On a piece of paper posted at Cielito de Sur are more than 40 things to see and do in the Chiriqui Highlands, but for some reason, Chris and I had a tough time mustering the strength to do any of them. Instead, we lounged on the grounds of the six-acre property, napping and reading for a good part of the afternoon.

We did finally decide to pay a visit the archaeological zone of Barriles (or "barrels"), which is located on a private farm just outside the village of Volcan. The pre-Columbian site was discovered in 1947 and subsequently excavated by a team of National Geographic archaeologists. Unfortunately the only description at the site is the article that appeared in the magazine a few years later. Otherwise, we had to guess what things were all about. What we did surmise is that ash from the Volcano rained down on this area and a culture disappeared as a result.

When we drove up, we were greated by a pack of friendly Dalmations. A woman emerged from the house and invited us up to the porch. She didn't say much at all and she said there were no guides to show us around. She said we could go out back to the museum for a look around. Hmm...okay.

All I saw in the backyard was some rusting farm equipment hanging in a large shed. We wandered further back on the property and found a big ditch--probably where most of the artifacts were found. Wandering back, we stumbled upon a small sign that said "museo" and walked in. An underwhelming collection of artifacts sat on shelves in a room no bigger than my upstairs bathroom.

It appears many of the more interesting artifacts are in a museum in Panama City, so what remains in situ is a collection of pottery shards, some tri-footed pots, statues and grinding stones. Also on the property is a collection of petroglyphs etched into large stones, some of them barrel shaped (thus the name of the site).

Potholes, Pedestrians and Public Buses

From Panama's Chiriqui Highlands, visitors can see both the Caribbean Sea and the Pacific Ocean, from a lookout on the Baru Volcano, which rises 11,400 feet above sea level (Panama's highest point). We haven't seen much since it's been raining on and off today (as expected in a rainforest). But, interestingly enough, the countryside reminds me a lot of what I've seen of Ireland in pictures.

We arrived in David this morning on an hour-long puddle jumper flight from Panama City (and yes, I had my backpack with me, thank goodness). Chris and I decided we'd take a stab at driving here. I was a little nervous at first, but driving out in the countryside isn't too bad at all, compared to the crazy drivers in the big city. Potholes, pedestrians and public buses seem to be the only threat. The Panamerican Highway that stretches throughout Central and South America skirts the city of David. And the speed limit through this section anyway is 45mph.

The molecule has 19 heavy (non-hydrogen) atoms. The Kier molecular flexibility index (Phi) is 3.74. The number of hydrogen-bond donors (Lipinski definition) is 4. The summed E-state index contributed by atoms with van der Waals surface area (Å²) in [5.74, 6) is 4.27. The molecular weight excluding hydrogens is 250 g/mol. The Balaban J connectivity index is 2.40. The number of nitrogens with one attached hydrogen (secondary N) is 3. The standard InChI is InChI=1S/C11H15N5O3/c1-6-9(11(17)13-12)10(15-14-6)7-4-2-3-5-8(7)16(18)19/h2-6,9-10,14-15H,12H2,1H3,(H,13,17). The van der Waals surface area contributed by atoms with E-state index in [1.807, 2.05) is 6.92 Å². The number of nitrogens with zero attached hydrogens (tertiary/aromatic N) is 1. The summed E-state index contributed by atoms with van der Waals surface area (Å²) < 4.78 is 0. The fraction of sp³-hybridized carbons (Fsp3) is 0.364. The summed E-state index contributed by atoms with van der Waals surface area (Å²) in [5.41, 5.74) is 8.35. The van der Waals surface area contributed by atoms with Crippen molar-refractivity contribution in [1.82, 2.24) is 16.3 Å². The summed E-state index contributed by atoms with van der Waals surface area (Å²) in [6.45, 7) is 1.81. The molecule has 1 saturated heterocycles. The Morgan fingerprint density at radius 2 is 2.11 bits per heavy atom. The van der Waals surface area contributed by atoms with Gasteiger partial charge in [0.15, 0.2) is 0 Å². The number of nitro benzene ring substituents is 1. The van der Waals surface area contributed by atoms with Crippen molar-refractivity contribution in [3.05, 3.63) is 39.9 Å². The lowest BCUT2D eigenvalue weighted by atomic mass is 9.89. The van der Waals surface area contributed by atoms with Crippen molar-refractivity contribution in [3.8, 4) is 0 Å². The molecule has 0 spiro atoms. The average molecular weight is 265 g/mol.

I drove only a few minutes on the highway before taking a turnoff toward the town of Volcan, where we dined at the Restaurante Izel, which only served one meal. The "comida corriente" is typical of most local joints in Panama (and other places in Latin America). The meal generally consists of beef soup followed by a plate with either beef, chicken or fish, rice, beans, and plantains. Except, we didn't have the beans. We had tomato and broccoli instead. I don't think I've ever had broccoli in Latin America!

From there, we headed up the volcano, passing dairy farms and Swiss chalets that seem way out of place here. After eating broccoli, though, nothing surprises me. We passed a trout farm that advertises "Pesque y pague" (fish and pay). The guidebook says you can fish 5 kilos of trout for $5.

A little further along the road is an Argentinian grill on the side of the road, and then the strawberry stands began cropping up. Apparently, strawberries are a major staple of the region, and they are always in season. Roadside stands offer snacks of strawberries in cream...yum.

We finally arrived at Cielito Sur B&B, and were greeted by the three resident chihuahuas--Honey, Onyx and Tinkerbell. The B&B is perfectly suited for birdwatchers (although we are not). Many different kinds of hummingbirds were buzzing about, including a Violet Sabrewing, with a slightly curved beak, a large, mostly purple body and a white-tipped tail. A birding group from Florida told us stories about all the specimens they had spotted over the last few days, including the famous quetzal. Apparently, a guide named Narino knows where the nests are located. Maybe tomorrow he can show us!

Thursday, April 03, 2008

Lock and Key

A 5:45 a.m. flight is bad enough, but then we had to deal with a bumpy ride all the way down to Houston. I thought the plane was going to break apart from all the turbulence. We rocked left and banked sharply to the right. The captain said we were the guinea pigs because so few flights had gone out before ours. UGGH.

The second half of our trip to Panama was more pleasant, until I got off the plane and found out my backpack didn´t make it with me, even though Chris's did. This is the second trip in a row in which luggage has been an issue. After that last mishap with Jennifer´s bag in Morocco, I decided to pack my basic necessities in my carry-on bag, including a change of underwear, my bathing suit and snorkel mask. What more could I need or want?

Unlike the baggage fiasco in Morocco, Continental promised to deliver the bag to me at the posada. In fact, as I write this, I´m waiting patiently for the bag to arrive. One misstep, though, and I´ll be out of luck until Monday afternoon. We fly to the town of David tomorrow morning.

The problems with our luggage didn´t deter us from seeing as much as we could today, while we are in Panama City. The city is huge, cosmopolitan. SUVs are everywhere, and so are the American retirees.

We took a taxi ($10 one way) 12 kilometers outside of the city to see the most famous engineering marvel of the 20th century--the Panama Canal. The Miraflores lock, a series of three water chambers that transfer gigantic barges from the Caribbean Sea to the Pacific Ocean by lowering the water level (39 inches a minute).

From there, we went to Casco Viejo, the old part of town. We dined alfresco in the Plaza Bolivar at a restaurant called Ego. We shared tapas--carne al cilantro (beef kabobs) and a fig, camambert and proscuitto salad.

Across the square, a crowd was gathering at the Teatro Nacional, a 19th-century playhouse. A man told us that it was opening night of a dance performance sponsored by BMW. In front of the theater, a brand new red BMW was raised on a platform with spotlights shining on it.

And then fabulous people began to arrive in their SUVs and fancy black sedans. I looked down at the only clothes I may have in Panama (if my backpack doesn´t arrive) and decided we should head back to posada to wait, and rest.